RESALE RESTRICTIONS

If this registration is being used with federal Rule 147, then investors cannot sell their shares to any non-Montana resident until at least nine months after the offering has been completed.

REPORTING REQUIREMENTS

You must provide a securities sales report and updated financial statements to the CSI Securities Division each quarter until the offering is completed.

If any event occurs that would materially affect the accuracy of the prospectus, you must immediately report this information to the CSI Securities Division. The prospectus might require revisions to include the new information, and the revised prospectus must be used when soliciting new investors.

This document is designed to acquaint the small businessperson with the different registration and exemption options available for raising capital through a securities offering in Montana. It should not be relied upon to actually make a securities offering. There are many additional important issues, of which a person making a securities offering should be aware. This brochure summarizes only some of these issues.

For more information on federal securities laws, contact the Office of Small Business Policy of the Securities and Exchange Commission (SEC):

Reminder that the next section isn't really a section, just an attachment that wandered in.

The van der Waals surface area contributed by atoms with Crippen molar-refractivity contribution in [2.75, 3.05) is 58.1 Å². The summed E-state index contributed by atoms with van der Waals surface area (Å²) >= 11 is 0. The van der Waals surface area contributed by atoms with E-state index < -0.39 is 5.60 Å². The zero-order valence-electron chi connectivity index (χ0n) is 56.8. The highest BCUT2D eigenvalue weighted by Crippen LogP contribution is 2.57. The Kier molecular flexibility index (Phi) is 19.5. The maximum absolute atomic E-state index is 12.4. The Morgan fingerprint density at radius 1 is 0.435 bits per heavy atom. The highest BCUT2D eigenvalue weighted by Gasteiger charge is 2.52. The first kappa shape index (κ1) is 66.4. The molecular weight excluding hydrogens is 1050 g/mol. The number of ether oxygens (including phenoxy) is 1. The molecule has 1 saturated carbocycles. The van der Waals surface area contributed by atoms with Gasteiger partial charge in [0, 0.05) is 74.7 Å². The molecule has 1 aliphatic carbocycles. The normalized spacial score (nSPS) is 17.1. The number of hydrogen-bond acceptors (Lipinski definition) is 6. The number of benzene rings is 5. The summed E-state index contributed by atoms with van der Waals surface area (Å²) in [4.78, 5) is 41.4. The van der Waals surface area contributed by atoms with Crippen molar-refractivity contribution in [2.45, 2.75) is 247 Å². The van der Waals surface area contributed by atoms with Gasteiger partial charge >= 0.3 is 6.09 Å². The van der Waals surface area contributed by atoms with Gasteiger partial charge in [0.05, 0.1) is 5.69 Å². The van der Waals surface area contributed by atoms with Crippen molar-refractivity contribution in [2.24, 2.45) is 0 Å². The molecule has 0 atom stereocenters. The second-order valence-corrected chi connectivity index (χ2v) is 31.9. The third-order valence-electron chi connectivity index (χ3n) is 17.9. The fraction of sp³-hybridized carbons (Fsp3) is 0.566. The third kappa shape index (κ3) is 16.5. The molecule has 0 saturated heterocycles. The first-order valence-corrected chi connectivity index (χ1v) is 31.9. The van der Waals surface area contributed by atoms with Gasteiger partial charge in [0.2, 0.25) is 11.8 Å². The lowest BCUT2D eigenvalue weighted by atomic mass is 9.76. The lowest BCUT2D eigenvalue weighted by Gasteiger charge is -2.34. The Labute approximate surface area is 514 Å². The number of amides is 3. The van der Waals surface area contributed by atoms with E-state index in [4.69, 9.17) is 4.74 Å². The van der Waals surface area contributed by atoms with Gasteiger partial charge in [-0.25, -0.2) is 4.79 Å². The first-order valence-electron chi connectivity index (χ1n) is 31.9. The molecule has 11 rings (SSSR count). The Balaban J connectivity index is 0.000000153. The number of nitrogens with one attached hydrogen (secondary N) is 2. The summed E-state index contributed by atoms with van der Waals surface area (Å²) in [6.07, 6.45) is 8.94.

Office of Small Business Policy | U.S. Securities and Exchange Commission | 100 F Street, N.E. | Washington, D.C. 20549-3628 | 202.551.3460 | www.sec.gov/info/smallbus.shtml

Small Business Development Centers—Information on how to prepare a business plan may be available and are located throughout the state.

SCORE—A nonprofit organization of retired businesspersons called SCORE often operates programs to assist entrepreneurs. Location of chapters around the state usually can be found in the white pages of the telephone directory.

The U.S. Small Business Administration— May also be able to provide assistance to the entrepreneur. Regional offices are located in Helena and Billings.

ADDITIONAL INFORMATION FOR SMALL BUSINESSES

Many small businesses reach a point in their development when the owner’s capital, gifts from friends and family, and lines of credit or other loans are exhausted prior to the company becoming self-sustaining.

If your business is at this point, you might want to consider whether raising capital through a securities offering is right for you. This webpage provides an overview of securities regulation and securities offerings, and provides general information on how to prepare for, register, and sell a securities offering in Montana.